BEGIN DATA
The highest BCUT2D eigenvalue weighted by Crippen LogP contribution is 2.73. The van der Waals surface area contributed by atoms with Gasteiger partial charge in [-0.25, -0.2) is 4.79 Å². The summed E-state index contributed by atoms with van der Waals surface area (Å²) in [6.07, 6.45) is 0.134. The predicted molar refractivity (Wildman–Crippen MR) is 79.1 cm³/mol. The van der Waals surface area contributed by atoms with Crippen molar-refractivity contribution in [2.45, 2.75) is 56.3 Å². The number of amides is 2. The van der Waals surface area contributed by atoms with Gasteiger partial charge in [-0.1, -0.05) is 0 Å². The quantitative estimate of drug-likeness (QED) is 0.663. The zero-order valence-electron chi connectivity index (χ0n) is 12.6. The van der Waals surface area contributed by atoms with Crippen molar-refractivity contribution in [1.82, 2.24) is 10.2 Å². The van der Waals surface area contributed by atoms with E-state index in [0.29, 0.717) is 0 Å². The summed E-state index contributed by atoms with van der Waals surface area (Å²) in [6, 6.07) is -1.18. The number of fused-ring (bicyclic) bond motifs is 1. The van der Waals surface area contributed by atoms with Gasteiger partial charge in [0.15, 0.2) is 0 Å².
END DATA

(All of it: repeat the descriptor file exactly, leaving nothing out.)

The highest BCUT2D eigenvalue weighted by Crippen LogP contribution is 2.73. The van der Waals surface area contributed by atoms with Gasteiger partial charge in [-0.25, -0.2) is 4.79 Å². The summed E-state index contributed by atoms with van der Waals surface area (Å²) in [6.07, 6.45) is 0.134. The predicted molar refractivity (Wildman–Crippen MR) is 79.1 cm³/mol. The van der Waals surface area contributed by atoms with Crippen molar-refractivity contribution in [2.45, 2.75) is 56.3 Å². The number of amides is 2. The van der Waals surface area contributed by atoms with Gasteiger partial charge in [-0.1, -0.05) is 0 Å². The quantitative estimate of drug-likeness (QED) is 0.663. The zero-order valence-electron chi connectivity index (χ0n) is 12.6. The van der Waals surface area contributed by atoms with Crippen molar-refractivity contribution in [1.82, 2.24) is 10.2 Å². The van der Waals surface area contributed by atoms with E-state index in [0.29, 0.717) is 0 Å². The summed E-state index contributed by atoms with van der Waals surface area (Å²) in [6, 6.07) is -1.18. The number of fused-ring (bicyclic) bond motifs is 1. The van der Waals surface area contributed by atoms with Gasteiger partial charge in [0.15, 0.2) is 0 Å².